Press Release 15 November 2007
RULES OF ENERGY TRADE -
THE BEST WAY TO MOVE FOREWARD
Roma 15 November 2007 - Gerald Doucet, Secretary General of WEC, and moderator of the WEC session on the rules of energy, opened by telling delegates that the discussion topic of regulation and trade was a priority for the congress and vital for the future as the concept of energy independence was being replaced by energy interdependence around the globe.
"Everyone wants to meet energy needs in the most efficient and affordable way. To do this we need rules of trade and regulation," Doucet said.
Lawrence Herman, a Toronto lawyer and former diplomat who has complied a 150 page report on the rules of energy trade for WEC, said his report was a "compendium of issues to discuss" to which WEC could make an extremely useful contribution.
Looking at two approaches on energy trade - from the WTO and the Energy Charter Secretariat - Herman said: "Where WEC can help going forward is by gathering information from the various international organizations, NGOs, the World Bank and UNCTAD - to act as a clearing house of information."
Work to be carried out by a WEC Task Force on rules of energy trade will tackle the issue of how to get the WTO to pay attention.
Delegates at the session also discussed whether the GATT/WTO articles are sufficient to tackle emerging energy development and trade problems.
André Mernier, Secretary General, Energy Charter Secretariat (ECS), said: "Now energy is a topic that is almost too popular. To negotiate new rules regarding trade and regulation is probably impossible."
Pointing to the WTO and the ECS, Mernier said: "We have to work with what we have got".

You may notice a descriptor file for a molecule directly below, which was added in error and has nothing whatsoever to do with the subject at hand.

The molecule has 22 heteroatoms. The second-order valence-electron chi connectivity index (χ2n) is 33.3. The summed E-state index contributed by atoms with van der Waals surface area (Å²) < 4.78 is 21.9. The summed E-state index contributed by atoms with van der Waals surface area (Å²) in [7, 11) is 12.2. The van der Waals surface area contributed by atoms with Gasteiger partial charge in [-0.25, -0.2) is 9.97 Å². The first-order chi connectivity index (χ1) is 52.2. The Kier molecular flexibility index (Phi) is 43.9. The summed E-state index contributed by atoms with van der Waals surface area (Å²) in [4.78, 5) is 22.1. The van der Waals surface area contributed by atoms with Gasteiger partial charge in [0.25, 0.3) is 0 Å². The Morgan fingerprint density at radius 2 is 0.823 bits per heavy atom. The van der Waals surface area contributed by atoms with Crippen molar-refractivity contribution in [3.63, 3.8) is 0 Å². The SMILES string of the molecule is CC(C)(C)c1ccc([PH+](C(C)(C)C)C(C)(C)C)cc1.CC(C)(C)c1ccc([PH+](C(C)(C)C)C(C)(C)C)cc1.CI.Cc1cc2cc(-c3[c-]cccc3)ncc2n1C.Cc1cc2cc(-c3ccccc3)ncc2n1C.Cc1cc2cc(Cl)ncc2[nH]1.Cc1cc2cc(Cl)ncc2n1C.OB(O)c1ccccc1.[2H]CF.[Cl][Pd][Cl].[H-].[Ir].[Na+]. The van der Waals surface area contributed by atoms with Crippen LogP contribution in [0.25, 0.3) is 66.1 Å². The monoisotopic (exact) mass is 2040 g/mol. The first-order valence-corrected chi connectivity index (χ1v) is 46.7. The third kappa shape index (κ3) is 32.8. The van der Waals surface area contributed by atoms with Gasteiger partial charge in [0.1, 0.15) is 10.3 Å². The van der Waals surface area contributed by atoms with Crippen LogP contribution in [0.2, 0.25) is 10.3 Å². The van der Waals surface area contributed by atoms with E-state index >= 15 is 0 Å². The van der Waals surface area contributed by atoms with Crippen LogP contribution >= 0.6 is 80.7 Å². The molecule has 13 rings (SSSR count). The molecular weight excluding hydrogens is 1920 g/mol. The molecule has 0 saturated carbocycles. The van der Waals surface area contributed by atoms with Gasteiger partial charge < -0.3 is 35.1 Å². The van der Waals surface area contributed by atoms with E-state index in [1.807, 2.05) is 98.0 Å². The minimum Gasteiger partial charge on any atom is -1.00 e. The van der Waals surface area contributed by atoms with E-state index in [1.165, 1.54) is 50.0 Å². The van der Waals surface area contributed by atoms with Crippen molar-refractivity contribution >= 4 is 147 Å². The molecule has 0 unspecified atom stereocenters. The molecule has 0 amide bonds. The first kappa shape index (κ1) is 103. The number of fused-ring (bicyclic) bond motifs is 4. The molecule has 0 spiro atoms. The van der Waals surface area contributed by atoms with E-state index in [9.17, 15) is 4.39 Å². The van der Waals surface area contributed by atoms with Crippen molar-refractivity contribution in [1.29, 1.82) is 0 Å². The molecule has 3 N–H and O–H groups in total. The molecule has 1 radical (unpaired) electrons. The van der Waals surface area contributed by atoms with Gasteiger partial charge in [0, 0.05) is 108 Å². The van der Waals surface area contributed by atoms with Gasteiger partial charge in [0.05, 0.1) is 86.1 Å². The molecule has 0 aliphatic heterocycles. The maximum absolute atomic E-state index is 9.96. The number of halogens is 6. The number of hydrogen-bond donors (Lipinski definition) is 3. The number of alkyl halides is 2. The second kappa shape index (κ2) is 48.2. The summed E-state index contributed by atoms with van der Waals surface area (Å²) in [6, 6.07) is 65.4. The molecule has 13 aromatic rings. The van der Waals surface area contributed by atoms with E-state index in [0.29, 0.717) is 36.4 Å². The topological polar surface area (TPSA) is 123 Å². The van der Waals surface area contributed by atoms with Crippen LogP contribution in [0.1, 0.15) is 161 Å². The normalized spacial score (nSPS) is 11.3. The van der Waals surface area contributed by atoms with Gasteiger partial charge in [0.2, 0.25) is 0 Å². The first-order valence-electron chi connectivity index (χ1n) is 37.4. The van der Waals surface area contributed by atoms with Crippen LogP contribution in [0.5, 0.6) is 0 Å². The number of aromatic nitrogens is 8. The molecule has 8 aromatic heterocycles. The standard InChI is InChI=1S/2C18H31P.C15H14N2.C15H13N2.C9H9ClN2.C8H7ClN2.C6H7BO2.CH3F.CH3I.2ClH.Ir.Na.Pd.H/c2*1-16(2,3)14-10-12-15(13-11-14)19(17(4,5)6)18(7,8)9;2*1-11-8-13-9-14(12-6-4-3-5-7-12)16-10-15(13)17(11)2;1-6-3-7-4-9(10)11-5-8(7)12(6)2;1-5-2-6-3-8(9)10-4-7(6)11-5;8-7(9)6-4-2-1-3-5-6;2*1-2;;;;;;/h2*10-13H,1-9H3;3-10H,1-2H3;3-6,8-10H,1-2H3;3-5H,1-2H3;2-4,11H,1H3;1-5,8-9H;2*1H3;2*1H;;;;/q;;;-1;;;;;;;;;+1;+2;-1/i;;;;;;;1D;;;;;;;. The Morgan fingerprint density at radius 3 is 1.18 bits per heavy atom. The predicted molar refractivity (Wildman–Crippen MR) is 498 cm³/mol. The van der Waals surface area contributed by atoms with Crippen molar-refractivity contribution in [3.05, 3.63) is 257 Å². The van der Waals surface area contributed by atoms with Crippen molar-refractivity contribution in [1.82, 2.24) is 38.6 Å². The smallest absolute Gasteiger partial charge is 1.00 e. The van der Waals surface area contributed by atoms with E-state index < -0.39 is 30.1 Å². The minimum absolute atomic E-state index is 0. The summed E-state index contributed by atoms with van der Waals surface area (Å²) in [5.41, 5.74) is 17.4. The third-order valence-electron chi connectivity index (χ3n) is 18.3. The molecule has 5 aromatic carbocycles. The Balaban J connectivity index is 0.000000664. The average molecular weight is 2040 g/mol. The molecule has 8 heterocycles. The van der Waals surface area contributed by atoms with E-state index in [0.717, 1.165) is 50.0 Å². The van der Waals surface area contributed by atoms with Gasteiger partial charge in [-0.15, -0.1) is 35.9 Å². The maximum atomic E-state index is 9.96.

Tackling the issue of whether countries' non-trade concerns, such as reducing greenhouse gas emissions and increasing R&D spend, could be met under existing trade rules, Simonetta Zarrilli, Legal Officer for the Divisions on International Trade and Commodities at UNCTAD said: "The question is where do we draw the line between non-trade objectives and trade. Trade may provide new markets and new technologies but there are possible problems in product differentiation (which means a different set of rules for different categories of energy products)."
She added: "WTO rules won't change but they will evolve through jurisprudence."
The key topic of dual pricing in the market - one price of energy for a country's domestic consumers and another for everyone else - was raised by participants.
Zarrilli said: "Dual prices are unfair, however negotiations in this area are extremely complex. It could become a major topic for the next round of discussions."
The delegates unanimously agreed that more must be done to free up the movement of energy engineers around the globe as demand for increasingly sophisticated technologies increases.
Herman said: "The WTO is operating on the old paradigm that separates services and goods - but the world is not like this now. This does not address the problems of modern commerce. WEC must look at this in greater detail."
To conclude the session, Doucet told delegates and participants that WEC's follow up work on the session would include consultation with a test group to improve understanding and ensure that key issues are identified and tackled.
The World Energy Council in partnership with Oliver Wyman (global consulting firm) has over the past year worked on its third Assessment of country energy and climate policy aiming to identify key areas for policy improvements and to understand how successful policies can be transferred from one country to another. more >